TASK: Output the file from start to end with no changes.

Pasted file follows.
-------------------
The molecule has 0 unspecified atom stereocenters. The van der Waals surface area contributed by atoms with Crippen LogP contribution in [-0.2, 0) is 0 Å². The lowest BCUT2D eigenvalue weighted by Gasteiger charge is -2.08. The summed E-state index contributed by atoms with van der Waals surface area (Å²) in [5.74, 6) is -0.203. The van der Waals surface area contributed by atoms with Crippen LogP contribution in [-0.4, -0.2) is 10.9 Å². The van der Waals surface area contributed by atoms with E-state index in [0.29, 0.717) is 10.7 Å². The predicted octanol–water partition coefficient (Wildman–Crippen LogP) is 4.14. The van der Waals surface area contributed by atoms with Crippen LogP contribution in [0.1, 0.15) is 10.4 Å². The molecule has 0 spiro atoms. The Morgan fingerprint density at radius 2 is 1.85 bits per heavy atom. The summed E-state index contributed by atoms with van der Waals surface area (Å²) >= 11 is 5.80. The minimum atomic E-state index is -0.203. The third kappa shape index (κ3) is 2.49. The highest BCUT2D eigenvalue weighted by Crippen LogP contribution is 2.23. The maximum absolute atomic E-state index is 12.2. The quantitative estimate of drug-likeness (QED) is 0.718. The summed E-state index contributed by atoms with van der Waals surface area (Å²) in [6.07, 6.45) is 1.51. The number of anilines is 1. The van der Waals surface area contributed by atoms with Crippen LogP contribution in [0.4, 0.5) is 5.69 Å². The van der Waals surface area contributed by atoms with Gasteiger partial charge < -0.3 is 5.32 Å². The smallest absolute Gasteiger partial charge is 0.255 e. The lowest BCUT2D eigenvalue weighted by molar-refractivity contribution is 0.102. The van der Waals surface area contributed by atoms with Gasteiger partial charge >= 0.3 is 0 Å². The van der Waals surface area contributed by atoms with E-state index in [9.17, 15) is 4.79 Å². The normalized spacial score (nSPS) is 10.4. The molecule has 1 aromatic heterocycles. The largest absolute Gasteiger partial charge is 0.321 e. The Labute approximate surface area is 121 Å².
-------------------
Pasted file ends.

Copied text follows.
The molecule has 0 unspecified atom stereocenters. The van der Waals surface area contributed by atoms with Crippen LogP contribution in [-0.2, 0) is 0 Å². The lowest BCUT2D eigenvalue weighted by Gasteiger charge is -2.08. The summed E-state index contributed by atoms with van der Waals surface area (Å²) in [5.74, 6) is -0.203. The van der Waals surface area contributed by atoms with Crippen LogP contribution in [-0.4, -0.2) is 10.9 Å². The van der Waals surface area contributed by atoms with E-state index in [0.29, 0.717) is 10.7 Å². The predicted octanol–water partition coefficient (Wildman–Crippen LogP) is 4.14. The van der Waals surface area contributed by atoms with Crippen LogP contribution in [0.1, 0.15) is 10.4 Å². The molecule has 0 spiro atoms. The Morgan fingerprint density at radius 2 is 1.85 bits per heavy atom. The summed E-state index contributed by atoms with van der Waals surface area (Å²) >= 11 is 5.80. The minimum atomic E-state index is -0.203. The third kappa shape index (κ3) is 2.49. The highest BCUT2D eigenvalue weighted by Crippen LogP contribution is 2.23. The maximum absolute atomic E-state index is 12.2. The quantitative estimate of drug-likeness (QED) is 0.718. The summed E-state index contributed by atoms with van der Waals surface area (Å²) in [6.07, 6.45) is 1.51. The number of anilines is 1. The van der Waals surface area contributed by atoms with Crippen LogP contribution in [0.4, 0.5) is 5.69 Å². The van der Waals surface area contributed by atoms with Gasteiger partial charge < -0.3 is 5.32 Å². The smallest absolute Gasteiger partial charge is 0.255 e. The lowest BCUT2D eigenvalue weighted by molar-refractivity contribution is 0.102. The van der Waals surface area contributed by atoms with Gasteiger partial charge >= 0.3 is 0 Å². The van der Waals surface area contributed by atoms with E-state index in [9.17, 15) is 4.79 Å². The normalized spacial score (nSPS) is 10.4. The molecule has 1 aromatic heterocycles. The largest absolute Gasteiger partial charge is 0.321 e. The Labute approximate surface area is 121 Å².